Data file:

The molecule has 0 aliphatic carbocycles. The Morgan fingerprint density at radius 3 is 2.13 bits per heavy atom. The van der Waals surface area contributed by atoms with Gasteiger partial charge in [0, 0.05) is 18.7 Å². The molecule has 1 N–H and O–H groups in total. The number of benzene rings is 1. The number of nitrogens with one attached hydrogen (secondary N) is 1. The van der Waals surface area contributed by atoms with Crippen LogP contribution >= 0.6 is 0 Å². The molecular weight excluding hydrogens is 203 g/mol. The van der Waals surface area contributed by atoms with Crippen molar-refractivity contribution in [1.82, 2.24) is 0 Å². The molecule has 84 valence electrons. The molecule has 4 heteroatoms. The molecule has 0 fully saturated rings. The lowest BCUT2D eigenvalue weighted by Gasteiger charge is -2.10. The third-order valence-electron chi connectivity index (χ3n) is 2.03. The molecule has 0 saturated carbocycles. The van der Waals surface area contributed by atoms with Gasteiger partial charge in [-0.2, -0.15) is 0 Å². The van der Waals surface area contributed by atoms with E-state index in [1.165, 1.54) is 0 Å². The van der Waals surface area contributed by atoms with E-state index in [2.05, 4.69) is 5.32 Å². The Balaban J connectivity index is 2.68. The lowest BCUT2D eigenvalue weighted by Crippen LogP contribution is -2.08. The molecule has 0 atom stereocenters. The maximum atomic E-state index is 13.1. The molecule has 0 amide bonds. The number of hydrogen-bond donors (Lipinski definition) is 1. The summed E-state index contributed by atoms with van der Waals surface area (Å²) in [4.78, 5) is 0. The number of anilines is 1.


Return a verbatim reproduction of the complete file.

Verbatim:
The molecule has 0 aliphatic carbocycles. The Morgan fingerprint density at radius 3 is 2.13 bits per heavy atom. The van der Waals surface area contributed by atoms with Gasteiger partial charge in [0, 0.05) is 18.7 Å². The molecule has 1 N–H and O–H groups in total. The number of benzene rings is 1. The number of nitrogens with one attached hydrogen (secondary N) is 1. The van der Waals surface area contributed by atoms with Crippen LogP contribution >= 0.6 is 0 Å². The molecular weight excluding hydrogens is 203 g/mol. The van der Waals surface area contributed by atoms with Crippen molar-refractivity contribution in [1.82, 2.24) is 0 Å². The molecule has 84 valence electrons. The molecule has 4 heteroatoms. The molecule has 0 fully saturated rings. The lowest BCUT2D eigenvalue weighted by Gasteiger charge is -2.10. The third-order valence-electron chi connectivity index (χ3n) is 2.03. The molecule has 0 saturated carbocycles. The van der Waals surface area contributed by atoms with Gasteiger partial charge in [-0.2, -0.15) is 0 Å². The van der Waals surface area contributed by atoms with E-state index in [1.165, 1.54) is 0 Å². The van der Waals surface area contributed by atoms with E-state index in [2.05, 4.69) is 5.32 Å². The Balaban J connectivity index is 2.68. The lowest BCUT2D eigenvalue weighted by Crippen LogP contribution is -2.08. The molecule has 0 atom stereocenters. The maximum atomic E-state index is 13.1. The molecule has 0 amide bonds. The number of hydrogen-bond donors (Lipinski definition) is 1. The summed E-state index contributed by atoms with van der Waals surface area (Å²) in [4.78, 5) is 0. The number of anilines is 1.